Donna Haraway suggests “staying with the trouble” – rather than ignoring it or running away from it if it proves insoluble. Haraway urges that we take care of the natural environment. This can only succeed if we first recognise the existing problems. The exhibition Human-Free Earth and other actions which are part of the project Plasticity of the Planet are intended to help us recognise the issues at stake. We must face the irreversible changes in the natural environment.
The starting point for the exhibition and the project is our conviction that the anthropogenic changes occurring on our planet may transform the Earth into an environment that does not support human life. The intention here is not, however, to whip up an apocalyptic mood, as that would lead back to the well–trodden path of wait–and–see, paralysing our thinking and action. Nor should we invest our faith entirely in technological salvation, believing firmly that all we need do is find technical solutions to the increasing acidity of the oceans and to global warming, with results such as extinction of the species and the ubiquity of plastic proliferation. Both catastrophism and techno–optimism are no more than futile escapism. Once we come to realise that, Haraway’s approach appears radical.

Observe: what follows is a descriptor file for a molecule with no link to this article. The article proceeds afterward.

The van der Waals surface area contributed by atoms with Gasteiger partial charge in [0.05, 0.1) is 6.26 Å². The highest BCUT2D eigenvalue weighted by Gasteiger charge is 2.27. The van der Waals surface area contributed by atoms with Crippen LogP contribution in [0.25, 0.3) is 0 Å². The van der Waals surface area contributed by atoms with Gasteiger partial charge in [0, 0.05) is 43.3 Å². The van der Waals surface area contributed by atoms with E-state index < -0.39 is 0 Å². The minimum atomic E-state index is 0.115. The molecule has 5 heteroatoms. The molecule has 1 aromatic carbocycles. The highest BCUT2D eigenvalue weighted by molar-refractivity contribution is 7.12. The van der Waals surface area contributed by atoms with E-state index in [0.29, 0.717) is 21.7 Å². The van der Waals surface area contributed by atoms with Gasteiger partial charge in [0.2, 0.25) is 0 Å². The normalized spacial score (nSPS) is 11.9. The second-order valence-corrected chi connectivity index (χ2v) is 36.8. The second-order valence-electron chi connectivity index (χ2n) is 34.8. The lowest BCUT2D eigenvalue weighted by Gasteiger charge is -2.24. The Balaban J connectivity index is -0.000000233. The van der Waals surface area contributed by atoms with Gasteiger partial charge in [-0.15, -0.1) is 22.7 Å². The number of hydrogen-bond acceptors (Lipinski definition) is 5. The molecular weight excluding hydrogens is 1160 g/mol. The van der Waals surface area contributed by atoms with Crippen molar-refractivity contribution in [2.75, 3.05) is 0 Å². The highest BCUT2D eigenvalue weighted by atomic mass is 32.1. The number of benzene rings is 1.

Staying with the trouble requires action. We can only achieve it through creating new ways of understanding and imagination. The exhibition addresses that urgent need. The trigger is the concept of plasticity, postulated by Catherine Malabou: the ability to give and receive form. Crucially, says the philosopher, at the moment that a new form has been adopted or bestowed, the return to the former state is no longer possible – the previous form has been irrevocably destroyed. Plasticity is destructive in principle, and in some cases can even mean the annihilation of all form. In the project Plasticity of the Planet, the anthropogenic devastation of the environment is viewed as a specific example of destructive plasticity that can bring annihilation to many forms of existing organic life.
Catherine Malabou herself, reflecting on the consequences of the irreversible environmental changes, argues that we must take on board their two fundamental consequences. Firstly, nature is no longer a stable,passive, neutral backdrop for human activity but has rather been transformed into a force of incalculable power and unrestrained agency.Secondly, such a transformation was not intentional. Again, “plasticity of the planet” must be thus understood simultaneously as exposing the Earth to destructive transformation and the planet itself – taken as the broadest definition of the natural environment – as an entity that has taken over an active, subjective role. The force of destructive plasticity has the potential to result in a human–free Earth, life on which will take an entirely different form.